Elon Musk has stepped back and will no longer buy Twitter. After several weeks of speculation, the CEO of Tesla canceled the contract for the sale of the social network. The agreement reached by the parties, last April, provided for a payment of 44 billion dollars by the 51-year-old tycoon for the purchase of the entire shareholding package of Twitter.
However, on July 8, Elon Musk and his lawyers sent a letter to Vijaya Gadde, legal director of Twitter, stating that they would not proceed with the purchase of the Internet platform.
Musk’s resignation would revolve around the alleged breach of contractual obligations by the platform, accused of not providing the requested commercial information. According to the social media company, the percentage of bot on Twitter it would be less than five percent.
However, according to Musk, Twitter could not confirm this information, so the businessman requested some data from the platform to do his own analysis. The alleged balance showed that about 20 percent of users come from fake accounts.
The letter, also filed with the Securities and Exchange Commission, came at the end of troubled weeks in which Elon Musk had, in fact, announced his plans to withdraw from the Twitter purchase agreement.
Elon Musk is terminating the merger agreement because Twitter materially violates several provisions of that agreement and appears to have made false and misleading claims that Mr. Musk relied upon in entering into the merger agreement.
The non-acquisition resulted in a nine percent drop in Twitter stock, while Tesla saw three percent growth. For the social network, a long legal battle now begins to enforce the preliminary contract. Meanwhile, Musk has yet to officially announce the decision to withdraw from the acquisition.
What will happen now that Elon Musk canceled the purchase of Twitter?
This July 12, Twitter filed a lawsuit in the Delaware Chancery Court against Elon Musk to comply with the acquisition agreement for 44 billion dollars. Twitter is asking the court for an expedited trial in September, so that the two parties do not coincide with the last allowed closing date of the agreement, scheduled for October 24.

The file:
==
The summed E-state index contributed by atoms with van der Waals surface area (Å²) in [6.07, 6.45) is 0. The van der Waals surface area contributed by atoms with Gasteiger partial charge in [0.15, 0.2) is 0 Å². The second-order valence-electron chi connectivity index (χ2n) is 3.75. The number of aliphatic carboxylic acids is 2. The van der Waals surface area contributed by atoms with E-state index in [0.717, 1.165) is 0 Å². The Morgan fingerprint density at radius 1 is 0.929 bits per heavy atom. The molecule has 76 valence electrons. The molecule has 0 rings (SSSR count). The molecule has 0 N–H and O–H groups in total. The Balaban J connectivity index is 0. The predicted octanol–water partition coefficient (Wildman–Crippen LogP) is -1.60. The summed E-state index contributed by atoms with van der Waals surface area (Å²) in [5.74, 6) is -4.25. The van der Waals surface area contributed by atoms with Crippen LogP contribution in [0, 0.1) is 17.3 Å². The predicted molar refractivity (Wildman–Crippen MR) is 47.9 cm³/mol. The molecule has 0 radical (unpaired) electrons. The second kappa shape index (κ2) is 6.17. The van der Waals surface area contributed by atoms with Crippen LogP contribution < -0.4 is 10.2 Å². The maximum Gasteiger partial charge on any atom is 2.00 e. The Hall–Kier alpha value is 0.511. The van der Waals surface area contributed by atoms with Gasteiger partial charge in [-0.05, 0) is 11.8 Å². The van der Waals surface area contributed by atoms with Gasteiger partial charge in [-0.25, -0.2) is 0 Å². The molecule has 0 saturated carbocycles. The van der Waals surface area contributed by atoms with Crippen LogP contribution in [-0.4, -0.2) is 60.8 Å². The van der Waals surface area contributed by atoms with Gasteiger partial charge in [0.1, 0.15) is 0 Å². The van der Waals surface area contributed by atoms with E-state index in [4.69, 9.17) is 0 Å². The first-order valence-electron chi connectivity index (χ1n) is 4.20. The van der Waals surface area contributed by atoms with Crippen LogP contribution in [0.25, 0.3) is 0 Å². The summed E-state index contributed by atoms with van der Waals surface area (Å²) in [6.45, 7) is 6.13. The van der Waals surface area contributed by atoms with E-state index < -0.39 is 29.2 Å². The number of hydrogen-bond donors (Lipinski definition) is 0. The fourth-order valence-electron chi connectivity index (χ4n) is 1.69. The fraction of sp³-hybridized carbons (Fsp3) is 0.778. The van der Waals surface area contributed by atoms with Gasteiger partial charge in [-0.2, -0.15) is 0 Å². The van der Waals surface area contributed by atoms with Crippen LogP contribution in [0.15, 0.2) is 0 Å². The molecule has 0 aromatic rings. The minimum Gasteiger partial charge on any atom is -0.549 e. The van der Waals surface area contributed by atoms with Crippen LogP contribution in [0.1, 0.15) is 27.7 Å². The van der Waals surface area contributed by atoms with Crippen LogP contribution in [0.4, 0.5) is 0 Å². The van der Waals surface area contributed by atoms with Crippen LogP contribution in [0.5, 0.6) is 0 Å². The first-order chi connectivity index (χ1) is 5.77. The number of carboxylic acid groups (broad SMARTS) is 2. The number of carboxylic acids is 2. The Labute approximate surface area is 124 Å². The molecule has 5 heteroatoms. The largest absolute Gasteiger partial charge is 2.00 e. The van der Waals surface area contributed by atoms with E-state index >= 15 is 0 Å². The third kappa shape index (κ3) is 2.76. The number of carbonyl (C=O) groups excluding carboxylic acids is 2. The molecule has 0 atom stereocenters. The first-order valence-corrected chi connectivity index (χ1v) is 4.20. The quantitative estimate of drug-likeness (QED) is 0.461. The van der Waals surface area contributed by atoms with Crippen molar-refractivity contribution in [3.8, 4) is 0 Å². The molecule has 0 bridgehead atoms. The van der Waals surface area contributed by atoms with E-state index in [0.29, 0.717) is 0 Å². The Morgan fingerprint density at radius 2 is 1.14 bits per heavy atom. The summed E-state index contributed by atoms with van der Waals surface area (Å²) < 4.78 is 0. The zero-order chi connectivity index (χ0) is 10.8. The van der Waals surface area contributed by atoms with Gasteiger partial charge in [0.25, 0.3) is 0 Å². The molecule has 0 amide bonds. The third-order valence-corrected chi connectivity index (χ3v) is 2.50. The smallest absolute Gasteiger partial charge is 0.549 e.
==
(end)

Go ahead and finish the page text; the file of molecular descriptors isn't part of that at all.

According to New York Timeswhich had access to the 65-page lawsuit, “Musk refuses to fulfill his obligations to Twitter and its shareholders, because the agreement he signed no longer serves his personal interests”:
He apparently believes that he, unlike any other party subject to Delaware contract law, is free to change his mind, wreck the company, discontinue operations, destroy shareholder value, and walk away.
Experts say that the result does not seem to be in favor of Musk. Even if the South African-born tycoon proves that Twitter violated the terms of the sale agreement, Musk could still be forced to pay $1 billion to terminate the contract.
Looking at the deal documents, it actually appears that the tech entrepreneur’s allegations, even if proven, are not enough to invalidate the contract and therefore Musk would be in the position of having to go ahead with the deal. Twitter buy-sell agreement.
Twitter argues that Musk’s concerns hide his regret over a highly expensive transaction and is using the issue of bot as an excuse to abandon the purchase. The lawsuit filed by the company’s legal team says the tycoon wants out of the deal because of changes in the stock market that have affected his wealth.
In fact, Musk has received $13 billion in debt commitments from various Wall Street banks. Earlier, Musk pledged to raise more than $30 billion in capital and announced that he had lined up some co-investors for the Twitter acquisition. In addition, Tesla shares have plunged more than 35 percent this year and Musk himself sold $8.5 billion worth of stock to help finance the deal.